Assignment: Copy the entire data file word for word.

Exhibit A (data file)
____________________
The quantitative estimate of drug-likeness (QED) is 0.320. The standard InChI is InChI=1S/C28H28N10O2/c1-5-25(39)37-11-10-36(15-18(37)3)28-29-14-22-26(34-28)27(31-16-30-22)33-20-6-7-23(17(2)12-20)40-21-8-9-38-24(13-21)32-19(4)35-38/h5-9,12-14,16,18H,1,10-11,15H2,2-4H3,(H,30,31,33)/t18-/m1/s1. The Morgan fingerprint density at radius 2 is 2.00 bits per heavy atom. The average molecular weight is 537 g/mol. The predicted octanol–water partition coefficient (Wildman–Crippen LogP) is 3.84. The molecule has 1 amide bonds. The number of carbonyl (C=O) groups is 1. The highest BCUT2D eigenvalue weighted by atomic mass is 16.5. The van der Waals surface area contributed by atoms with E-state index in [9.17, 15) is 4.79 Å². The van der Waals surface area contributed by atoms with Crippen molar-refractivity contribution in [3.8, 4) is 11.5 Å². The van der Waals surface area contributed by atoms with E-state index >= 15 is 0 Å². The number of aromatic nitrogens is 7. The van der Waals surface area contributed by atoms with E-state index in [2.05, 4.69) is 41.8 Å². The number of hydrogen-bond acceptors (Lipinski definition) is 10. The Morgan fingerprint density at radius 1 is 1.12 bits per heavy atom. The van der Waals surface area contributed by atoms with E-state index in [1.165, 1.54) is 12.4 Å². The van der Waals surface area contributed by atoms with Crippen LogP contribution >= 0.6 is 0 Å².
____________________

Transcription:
The quantitative estimate of drug-likeness (QED) is 0.320. The standard InChI is InChI=1S/C28H28N10O2/c1-5-25(39)37-11-10-36(15-18(37)3)28-29-14-22-26(34-28)27(31-16-30-22)33-20-6-7-23(17(2)12-20)40-21-8-9-38-24(13-21)32-19(4)35-38/h5-9,12-14,16,18H,1,10-11,15H2,2-4H3,(H,30,31,33)/t18-/m1/s1. The Morgan fingerprint density at radius 2 is 2.00 bits per heavy atom. The average molecular weight is 537 g/mol. The predicted octanol–water partition coefficient (Wildman–Crippen LogP) is 3.84. The molecule has 1 amide bonds. The number of carbonyl (C=O) groups is 1. The highest BCUT2D eigenvalue weighted by atomic mass is 16.5. The van der Waals surface area contributed by atoms with E-state index in [9.17, 15) is 4.79 Å². The van der Waals surface area contributed by atoms with Crippen molar-refractivity contribution in [3.8, 4) is 11.5 Å². The van der Waals surface area contributed by atoms with E-state index >= 15 is 0 Å². The number of aromatic nitrogens is 7. The van der Waals surface area contributed by atoms with E-state index in [2.05, 4.69) is 41.8 Å². The number of hydrogen-bond acceptors (Lipinski definition) is 10. The Morgan fingerprint density at radius 1 is 1.12 bits per heavy atom. The van der Waals surface area contributed by atoms with E-state index in [1.165, 1.54) is 12.4 Å². The van der Waals surface area contributed by atoms with Crippen LogP contribution >= 0.6 is 0 Å².